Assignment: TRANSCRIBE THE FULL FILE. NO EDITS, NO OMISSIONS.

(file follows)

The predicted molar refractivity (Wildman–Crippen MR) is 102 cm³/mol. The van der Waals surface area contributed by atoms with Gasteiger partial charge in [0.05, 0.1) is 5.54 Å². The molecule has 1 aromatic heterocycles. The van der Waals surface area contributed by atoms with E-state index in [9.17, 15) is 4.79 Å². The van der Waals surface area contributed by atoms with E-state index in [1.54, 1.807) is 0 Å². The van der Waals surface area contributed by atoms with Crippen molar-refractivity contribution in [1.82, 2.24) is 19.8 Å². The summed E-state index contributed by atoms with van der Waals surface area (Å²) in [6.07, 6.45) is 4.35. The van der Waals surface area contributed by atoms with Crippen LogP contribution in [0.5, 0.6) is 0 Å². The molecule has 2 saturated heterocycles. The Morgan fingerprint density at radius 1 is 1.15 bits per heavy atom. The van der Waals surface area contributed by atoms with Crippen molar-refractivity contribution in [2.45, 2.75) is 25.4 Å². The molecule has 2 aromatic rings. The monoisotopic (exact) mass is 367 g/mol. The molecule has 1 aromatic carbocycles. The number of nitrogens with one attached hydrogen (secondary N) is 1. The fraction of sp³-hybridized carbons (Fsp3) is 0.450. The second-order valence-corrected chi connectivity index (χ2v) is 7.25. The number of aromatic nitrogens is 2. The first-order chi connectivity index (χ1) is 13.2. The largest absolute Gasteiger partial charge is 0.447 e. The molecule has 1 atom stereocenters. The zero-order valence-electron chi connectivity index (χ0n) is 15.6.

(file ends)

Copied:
The predicted molar refractivity (Wildman–Crippen MR) is 102 cm³/mol. The van der Waals surface area contributed by atoms with Gasteiger partial charge in [0.05, 0.1) is 5.54 Å². The molecule has 1 aromatic heterocycles. The van der Waals surface area contributed by atoms with E-state index in [9.17, 15) is 4.79 Å². The van der Waals surface area contributed by atoms with E-state index in [1.54, 1.807) is 0 Å². The van der Waals surface area contributed by atoms with Crippen molar-refractivity contribution in [1.82, 2.24) is 19.8 Å². The summed E-state index contributed by atoms with van der Waals surface area (Å²) in [6.07, 6.45) is 4.35. The van der Waals surface area contributed by atoms with Crippen LogP contribution in [0.5, 0.6) is 0 Å². The molecule has 2 saturated heterocycles. The Morgan fingerprint density at radius 1 is 1.15 bits per heavy atom. The van der Waals surface area contributed by atoms with Crippen molar-refractivity contribution in [2.45, 2.75) is 25.4 Å². The molecule has 2 aromatic rings. The monoisotopic (exact) mass is 367 g/mol. The molecule has 1 aromatic carbocycles. The number of nitrogens with one attached hydrogen (secondary N) is 1. The fraction of sp³-hybridized carbons (Fsp3) is 0.450. The second-order valence-corrected chi connectivity index (χ2v) is 7.25. The number of aromatic nitrogens is 2. The first-order chi connectivity index (χ1) is 13.2. The largest absolute Gasteiger partial charge is 0.447 e. The molecule has 1 atom stereocenters. The zero-order valence-electron chi connectivity index (χ0n) is 15.6.